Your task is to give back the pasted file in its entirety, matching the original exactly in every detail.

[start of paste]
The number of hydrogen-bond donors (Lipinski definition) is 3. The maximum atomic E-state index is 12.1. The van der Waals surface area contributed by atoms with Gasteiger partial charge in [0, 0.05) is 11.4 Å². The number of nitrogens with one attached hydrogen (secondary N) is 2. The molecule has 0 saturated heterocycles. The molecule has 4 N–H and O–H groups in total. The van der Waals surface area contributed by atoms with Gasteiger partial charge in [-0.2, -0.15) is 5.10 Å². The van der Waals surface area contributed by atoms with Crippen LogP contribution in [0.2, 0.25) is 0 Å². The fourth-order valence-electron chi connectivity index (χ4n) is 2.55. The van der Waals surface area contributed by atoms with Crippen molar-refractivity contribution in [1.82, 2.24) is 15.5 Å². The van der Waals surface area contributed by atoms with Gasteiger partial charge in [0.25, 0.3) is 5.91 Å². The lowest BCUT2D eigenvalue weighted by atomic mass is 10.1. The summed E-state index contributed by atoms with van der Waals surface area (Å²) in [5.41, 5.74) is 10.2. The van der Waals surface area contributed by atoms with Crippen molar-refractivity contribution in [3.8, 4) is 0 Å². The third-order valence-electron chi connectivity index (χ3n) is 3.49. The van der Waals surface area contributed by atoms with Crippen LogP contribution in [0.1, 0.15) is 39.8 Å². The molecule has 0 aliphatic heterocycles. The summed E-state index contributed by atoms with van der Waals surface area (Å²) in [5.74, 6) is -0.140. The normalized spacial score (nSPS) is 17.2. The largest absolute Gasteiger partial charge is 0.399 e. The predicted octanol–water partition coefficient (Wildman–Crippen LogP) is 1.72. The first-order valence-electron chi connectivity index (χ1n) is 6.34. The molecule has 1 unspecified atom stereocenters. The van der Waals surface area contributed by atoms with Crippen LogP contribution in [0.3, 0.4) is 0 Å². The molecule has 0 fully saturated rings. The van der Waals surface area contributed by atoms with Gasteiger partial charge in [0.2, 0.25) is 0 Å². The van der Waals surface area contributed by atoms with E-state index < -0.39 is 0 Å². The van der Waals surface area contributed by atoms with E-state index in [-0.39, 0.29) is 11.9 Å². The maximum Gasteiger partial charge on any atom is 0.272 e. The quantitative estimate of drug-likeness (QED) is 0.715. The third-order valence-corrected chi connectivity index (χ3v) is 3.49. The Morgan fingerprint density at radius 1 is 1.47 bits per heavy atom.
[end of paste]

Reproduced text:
The number of hydrogen-bond donors (Lipinski definition) is 3. The maximum atomic E-state index is 12.1. The van der Waals surface area contributed by atoms with Gasteiger partial charge in [0, 0.05) is 11.4 Å². The number of nitrogens with one attached hydrogen (secondary N) is 2. The molecule has 0 saturated heterocycles. The molecule has 4 N–H and O–H groups in total. The van der Waals surface area contributed by atoms with Gasteiger partial charge in [-0.2, -0.15) is 5.10 Å². The van der Waals surface area contributed by atoms with Crippen LogP contribution in [0.2, 0.25) is 0 Å². The fourth-order valence-electron chi connectivity index (χ4n) is 2.55. The van der Waals surface area contributed by atoms with Crippen molar-refractivity contribution in [1.82, 2.24) is 15.5 Å². The van der Waals surface area contributed by atoms with Gasteiger partial charge in [0.25, 0.3) is 5.91 Å². The lowest BCUT2D eigenvalue weighted by atomic mass is 10.1. The summed E-state index contributed by atoms with van der Waals surface area (Å²) in [5.41, 5.74) is 10.2. The van der Waals surface area contributed by atoms with Crippen molar-refractivity contribution in [3.8, 4) is 0 Å². The third-order valence-electron chi connectivity index (χ3n) is 3.49. The van der Waals surface area contributed by atoms with Crippen LogP contribution in [0.1, 0.15) is 39.8 Å². The molecule has 0 aliphatic heterocycles. The summed E-state index contributed by atoms with van der Waals surface area (Å²) in [5.74, 6) is -0.140. The normalized spacial score (nSPS) is 17.2. The largest absolute Gasteiger partial charge is 0.399 e. The predicted octanol–water partition coefficient (Wildman–Crippen LogP) is 1.72. The first-order valence-electron chi connectivity index (χ1n) is 6.34. The molecule has 1 unspecified atom stereocenters. The van der Waals surface area contributed by atoms with Crippen LogP contribution in [0.3, 0.4) is 0 Å². The molecule has 0 fully saturated rings. The van der Waals surface area contributed by atoms with Gasteiger partial charge in [0.2, 0.25) is 0 Å². The van der Waals surface area contributed by atoms with E-state index < -0.39 is 0 Å². The van der Waals surface area contributed by atoms with E-state index in [-0.39, 0.29) is 11.9 Å². The maximum Gasteiger partial charge on any atom is 0.272 e. The quantitative estimate of drug-likeness (QED) is 0.715. The third-order valence-corrected chi connectivity index (χ3v) is 3.49. The Morgan fingerprint density at radius 1 is 1.47 bits per heavy atom.